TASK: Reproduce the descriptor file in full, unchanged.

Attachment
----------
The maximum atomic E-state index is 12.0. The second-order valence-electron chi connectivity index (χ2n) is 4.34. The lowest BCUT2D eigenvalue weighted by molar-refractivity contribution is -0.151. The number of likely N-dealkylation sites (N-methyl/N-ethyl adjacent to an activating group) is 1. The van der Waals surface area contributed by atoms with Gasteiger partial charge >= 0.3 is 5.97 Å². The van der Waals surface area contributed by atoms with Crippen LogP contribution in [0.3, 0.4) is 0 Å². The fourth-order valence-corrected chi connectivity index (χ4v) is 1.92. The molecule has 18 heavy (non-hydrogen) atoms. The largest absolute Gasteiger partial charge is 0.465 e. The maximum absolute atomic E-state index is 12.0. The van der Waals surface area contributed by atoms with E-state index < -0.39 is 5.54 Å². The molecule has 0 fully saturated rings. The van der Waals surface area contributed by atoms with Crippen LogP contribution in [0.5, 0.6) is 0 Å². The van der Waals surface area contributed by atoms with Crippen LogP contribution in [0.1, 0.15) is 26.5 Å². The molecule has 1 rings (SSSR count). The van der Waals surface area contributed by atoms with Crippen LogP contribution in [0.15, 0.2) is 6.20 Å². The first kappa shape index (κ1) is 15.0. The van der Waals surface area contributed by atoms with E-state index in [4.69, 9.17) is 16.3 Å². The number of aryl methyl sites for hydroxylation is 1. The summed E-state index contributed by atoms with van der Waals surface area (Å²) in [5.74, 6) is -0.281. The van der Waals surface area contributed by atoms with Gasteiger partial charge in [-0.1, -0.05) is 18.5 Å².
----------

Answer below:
The maximum atomic E-state index is 12.0. The second-order valence-electron chi connectivity index (χ2n) is 4.34. The lowest BCUT2D eigenvalue weighted by molar-refractivity contribution is -0.151. The number of likely N-dealkylation sites (N-methyl/N-ethyl adjacent to an activating group) is 1. The van der Waals surface area contributed by atoms with Gasteiger partial charge >= 0.3 is 5.97 Å². The van der Waals surface area contributed by atoms with Crippen LogP contribution in [0.3, 0.4) is 0 Å². The fourth-order valence-corrected chi connectivity index (χ4v) is 1.92. The molecule has 18 heavy (non-hydrogen) atoms. The largest absolute Gasteiger partial charge is 0.465 e. The maximum absolute atomic E-state index is 12.0. The van der Waals surface area contributed by atoms with E-state index < -0.39 is 5.54 Å². The molecule has 0 fully saturated rings. The van der Waals surface area contributed by atoms with Crippen LogP contribution in [0.5, 0.6) is 0 Å². The van der Waals surface area contributed by atoms with Crippen LogP contribution in [0.1, 0.15) is 26.5 Å². The molecule has 1 rings (SSSR count). The van der Waals surface area contributed by atoms with Crippen LogP contribution in [0.15, 0.2) is 6.20 Å². The first kappa shape index (κ1) is 15.0. The van der Waals surface area contributed by atoms with E-state index in [4.69, 9.17) is 16.3 Å². The number of aryl methyl sites for hydroxylation is 1. The summed E-state index contributed by atoms with van der Waals surface area (Å²) in [5.74, 6) is -0.281. The van der Waals surface area contributed by atoms with Gasteiger partial charge in [-0.1, -0.05) is 18.5 Å².